Image Rotation in .NET / Graphics / C# 
IntroductionA few days ago
Tweety
asked me how you would go about rotating an Image object. The reply seemed
simple enough, use the Since I was disgusted from looking at the same nonworking code for the past two weeks this was a welcome vacation. My first attemptI wanted to take what seemed the obvious way to do this, so I started messing
around with the My second attempt or Ah ha!Given an angle of rotation, theta, and knowing the width and height of the original bitmap I can figure out the size of the triangles of 'empty space'. Some basic trig identities are used to calculate the lengths of the sides of the triangles. Assuming a right triangle, then: cos(theta) = length(adjacent)/length(hypotenuse) Solving for the unknown you get: length(adjacent) = cos(theta) * length(hypotenuse) Since we have a known theta and hypotenuse we can calculate the length of the other two sides of each triangle. To make it clear, the length of the hypotenuse is either the width or the height of the original rectangle, r. Now looking at the diagram we can see that the width of the bounding box will be o_{h} + a_{w} and the height of the bounding box will be a_{h} + o_{w}. I'll leave it as an exercise for the reader to come up with the proof that shows why there are only at most two different sized triangles for any rectangle r in the above diagram. Also looking at the diagram it became obvious what the coordinates of each corner of the bitmap would be for the rotation, now if only I had a way to specify the coordinates of each corner when drawing an image...what do you know, I do! Graphics.DrawImage(Image image, Point[] destPoints);
The last part to take into consideration is that the above portions only work when the angle of rotation is between 0 and 90 degrees, or 0 and PI/2 radians. But handling rotations greater than that is easy, by using the absolute value of the values of cos(theta) and sin(theta) the first rotation of 90 degrees will cause the return to go from 0 to 1 and the next rotation causes it to go from 1 to 0, repeating forever which is the behavior we desire. The only tricky part is that each time you rotate 90 degrees the height and width need to switch, else you'll be calculating values based on the wrong hypotenuse. While the bitmap is rotating, the points used differ for each quadrant theta is in, so when calculating the points I had to break it up based on that condition. In the code snippet before 7 values are used, const double pi2 = Math.PI / 2.0;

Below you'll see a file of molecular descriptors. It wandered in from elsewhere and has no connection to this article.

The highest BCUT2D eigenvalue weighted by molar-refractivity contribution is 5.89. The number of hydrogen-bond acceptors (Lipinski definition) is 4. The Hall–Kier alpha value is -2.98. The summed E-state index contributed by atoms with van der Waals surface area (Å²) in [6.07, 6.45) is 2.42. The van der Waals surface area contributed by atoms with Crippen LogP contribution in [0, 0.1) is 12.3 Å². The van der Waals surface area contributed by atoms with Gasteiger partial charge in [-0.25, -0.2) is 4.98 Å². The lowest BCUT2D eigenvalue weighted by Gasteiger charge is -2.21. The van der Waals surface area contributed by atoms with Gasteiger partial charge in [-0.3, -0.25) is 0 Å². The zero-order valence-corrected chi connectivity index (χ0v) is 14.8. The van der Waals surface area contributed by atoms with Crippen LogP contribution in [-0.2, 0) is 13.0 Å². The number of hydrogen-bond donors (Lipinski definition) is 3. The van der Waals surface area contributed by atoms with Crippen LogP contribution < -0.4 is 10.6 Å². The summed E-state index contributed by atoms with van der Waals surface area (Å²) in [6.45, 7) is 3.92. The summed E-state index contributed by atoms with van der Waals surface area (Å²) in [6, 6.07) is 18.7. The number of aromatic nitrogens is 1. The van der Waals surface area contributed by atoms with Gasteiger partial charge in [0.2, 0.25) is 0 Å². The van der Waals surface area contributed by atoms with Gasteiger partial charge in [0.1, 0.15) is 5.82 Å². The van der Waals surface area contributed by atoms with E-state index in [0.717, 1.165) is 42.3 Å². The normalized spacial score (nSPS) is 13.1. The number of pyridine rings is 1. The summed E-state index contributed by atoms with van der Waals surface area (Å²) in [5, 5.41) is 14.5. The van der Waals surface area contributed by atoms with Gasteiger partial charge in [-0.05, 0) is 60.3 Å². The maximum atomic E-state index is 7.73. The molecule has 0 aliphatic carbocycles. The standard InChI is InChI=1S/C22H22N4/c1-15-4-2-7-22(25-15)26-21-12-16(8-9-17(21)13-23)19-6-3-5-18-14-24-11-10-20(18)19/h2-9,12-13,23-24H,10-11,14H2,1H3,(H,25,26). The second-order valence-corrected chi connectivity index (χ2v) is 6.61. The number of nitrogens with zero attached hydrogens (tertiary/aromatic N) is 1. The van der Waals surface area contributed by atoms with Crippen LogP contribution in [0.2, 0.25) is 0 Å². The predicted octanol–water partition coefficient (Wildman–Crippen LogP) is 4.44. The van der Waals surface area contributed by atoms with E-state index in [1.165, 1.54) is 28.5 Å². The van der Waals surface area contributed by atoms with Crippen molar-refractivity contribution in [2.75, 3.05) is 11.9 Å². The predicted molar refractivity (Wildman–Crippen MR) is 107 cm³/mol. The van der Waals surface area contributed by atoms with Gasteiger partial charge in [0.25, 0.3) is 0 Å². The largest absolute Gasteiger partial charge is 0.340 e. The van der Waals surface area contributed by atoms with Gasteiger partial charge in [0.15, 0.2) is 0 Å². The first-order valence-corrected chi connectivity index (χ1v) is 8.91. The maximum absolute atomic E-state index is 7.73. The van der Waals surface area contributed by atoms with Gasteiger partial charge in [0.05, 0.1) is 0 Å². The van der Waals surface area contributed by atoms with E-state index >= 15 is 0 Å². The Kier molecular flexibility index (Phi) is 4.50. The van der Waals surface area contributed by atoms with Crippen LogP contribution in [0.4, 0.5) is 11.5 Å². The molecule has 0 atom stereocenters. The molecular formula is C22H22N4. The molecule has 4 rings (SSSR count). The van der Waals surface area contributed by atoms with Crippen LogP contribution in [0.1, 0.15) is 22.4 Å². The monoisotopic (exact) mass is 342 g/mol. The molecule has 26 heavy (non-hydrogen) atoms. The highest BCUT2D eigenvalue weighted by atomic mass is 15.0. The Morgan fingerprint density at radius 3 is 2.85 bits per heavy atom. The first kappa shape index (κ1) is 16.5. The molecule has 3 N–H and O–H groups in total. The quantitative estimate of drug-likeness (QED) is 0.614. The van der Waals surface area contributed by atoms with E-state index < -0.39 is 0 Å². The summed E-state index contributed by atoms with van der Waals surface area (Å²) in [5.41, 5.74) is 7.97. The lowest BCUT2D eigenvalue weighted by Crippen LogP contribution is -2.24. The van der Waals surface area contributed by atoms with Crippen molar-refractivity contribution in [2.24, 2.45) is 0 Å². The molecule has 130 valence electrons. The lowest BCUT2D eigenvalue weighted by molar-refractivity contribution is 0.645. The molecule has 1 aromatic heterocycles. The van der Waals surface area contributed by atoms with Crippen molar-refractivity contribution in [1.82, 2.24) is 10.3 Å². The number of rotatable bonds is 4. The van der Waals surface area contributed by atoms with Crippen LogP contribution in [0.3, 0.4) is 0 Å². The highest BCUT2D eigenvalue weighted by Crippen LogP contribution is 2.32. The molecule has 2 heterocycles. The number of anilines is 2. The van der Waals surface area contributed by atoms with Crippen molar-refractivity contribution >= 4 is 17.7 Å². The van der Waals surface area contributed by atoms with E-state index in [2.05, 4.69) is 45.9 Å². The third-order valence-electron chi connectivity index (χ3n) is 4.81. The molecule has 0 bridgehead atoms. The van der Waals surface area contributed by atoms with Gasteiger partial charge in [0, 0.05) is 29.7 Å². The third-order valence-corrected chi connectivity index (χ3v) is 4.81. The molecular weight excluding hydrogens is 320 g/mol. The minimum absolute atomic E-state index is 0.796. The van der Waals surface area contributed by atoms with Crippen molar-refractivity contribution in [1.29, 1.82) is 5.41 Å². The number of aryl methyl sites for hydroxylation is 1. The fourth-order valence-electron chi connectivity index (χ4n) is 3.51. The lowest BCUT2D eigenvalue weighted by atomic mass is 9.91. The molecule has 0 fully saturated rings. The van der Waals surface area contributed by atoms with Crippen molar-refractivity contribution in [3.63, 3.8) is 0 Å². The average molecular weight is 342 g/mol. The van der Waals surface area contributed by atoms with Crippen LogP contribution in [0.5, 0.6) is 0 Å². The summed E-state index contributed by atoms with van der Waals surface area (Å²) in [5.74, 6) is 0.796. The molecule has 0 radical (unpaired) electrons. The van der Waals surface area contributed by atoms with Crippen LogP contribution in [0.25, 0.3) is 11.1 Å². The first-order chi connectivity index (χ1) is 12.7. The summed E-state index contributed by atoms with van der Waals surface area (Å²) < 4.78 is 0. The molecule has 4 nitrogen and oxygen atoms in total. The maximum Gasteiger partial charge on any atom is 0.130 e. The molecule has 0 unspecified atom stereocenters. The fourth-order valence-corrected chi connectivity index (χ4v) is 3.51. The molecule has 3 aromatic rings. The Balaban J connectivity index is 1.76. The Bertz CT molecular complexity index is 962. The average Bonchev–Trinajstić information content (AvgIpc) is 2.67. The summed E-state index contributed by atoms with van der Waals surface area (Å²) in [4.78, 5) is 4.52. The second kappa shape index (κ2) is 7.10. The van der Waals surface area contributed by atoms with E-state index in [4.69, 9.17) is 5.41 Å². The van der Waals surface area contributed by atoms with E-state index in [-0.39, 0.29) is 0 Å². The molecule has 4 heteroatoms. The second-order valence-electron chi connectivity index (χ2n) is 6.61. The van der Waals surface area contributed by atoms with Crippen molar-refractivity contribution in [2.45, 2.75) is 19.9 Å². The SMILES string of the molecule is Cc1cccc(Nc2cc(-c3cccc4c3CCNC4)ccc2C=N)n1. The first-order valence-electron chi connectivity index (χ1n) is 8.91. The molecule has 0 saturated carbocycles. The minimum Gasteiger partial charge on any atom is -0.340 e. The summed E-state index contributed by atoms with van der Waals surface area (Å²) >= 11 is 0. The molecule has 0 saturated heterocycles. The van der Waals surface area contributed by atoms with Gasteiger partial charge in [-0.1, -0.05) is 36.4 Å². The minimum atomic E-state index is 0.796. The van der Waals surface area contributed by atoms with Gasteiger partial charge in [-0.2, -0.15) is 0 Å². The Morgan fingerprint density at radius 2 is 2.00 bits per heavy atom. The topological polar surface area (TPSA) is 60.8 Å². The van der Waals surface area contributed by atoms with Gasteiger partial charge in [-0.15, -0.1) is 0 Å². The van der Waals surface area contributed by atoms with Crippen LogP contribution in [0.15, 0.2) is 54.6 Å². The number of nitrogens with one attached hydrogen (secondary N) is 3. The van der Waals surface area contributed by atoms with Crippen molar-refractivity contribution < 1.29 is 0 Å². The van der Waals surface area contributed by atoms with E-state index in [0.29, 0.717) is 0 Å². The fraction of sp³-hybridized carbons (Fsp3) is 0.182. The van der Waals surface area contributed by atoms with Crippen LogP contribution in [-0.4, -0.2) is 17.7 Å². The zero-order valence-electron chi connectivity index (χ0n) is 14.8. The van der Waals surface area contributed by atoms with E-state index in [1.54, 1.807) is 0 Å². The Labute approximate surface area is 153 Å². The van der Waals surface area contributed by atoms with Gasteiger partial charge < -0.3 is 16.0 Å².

if( theta >= 0.0 && theta < pi2 )
{
points = new Point[] {
new Point( (int) oppositeBottom, 0 ),
new Point( nWidth, (int) oppositeTop ),
new Point( 0, (int) adjacentBottom )
};
}
else if( theta >= pi2 && theta < Math.PI )
{
points = new Point[] {
new Point( nWidth, (int) oppositeTop ),
new Point( (int) adjacentTop, nHeight ),
new Point( (int) oppositeBottom, 0 )
};
}
else if( theta >= Math.PI && theta < (Math.PI + pi2) )
{
points = new Point[] {
new Point( (int) adjacentTop, nHeight ),
new Point( 0, (int) adjacentBottom ),
new Point( nWidth, (int) oppositeTop )
};
}
else // theta >= (Math.PI + pi2)
{
points = new Point[] {
new Point( 0, (int) adjacentBottom ),
new Point( (int) oppositeBottom, 0 ),
new Point( (int) adjacentTop, nHeight )
};
}
Intended usageRather than use the same bitmap for the rotation, I always create a new bitmap to draw on. This is done for a couple reasons:
So when you pass an Image in, you will get a new one out and it should be of comparable quality to the original image. The demo program is extremely basic, the only interesting portion of it, is
that I made the if( angle.Value > 359.9m )
{
angle.Value = 0;
return ;
}
if( angle.Value < 0.0m )
{
angle.Value = 359.9m;
return ;
}
pictureBox.Image = Utilities.RotateImage(img,
(float) angle.Value );
After setting the new value I return from the method so that it can run again because of the change I made. Acknowledgments
History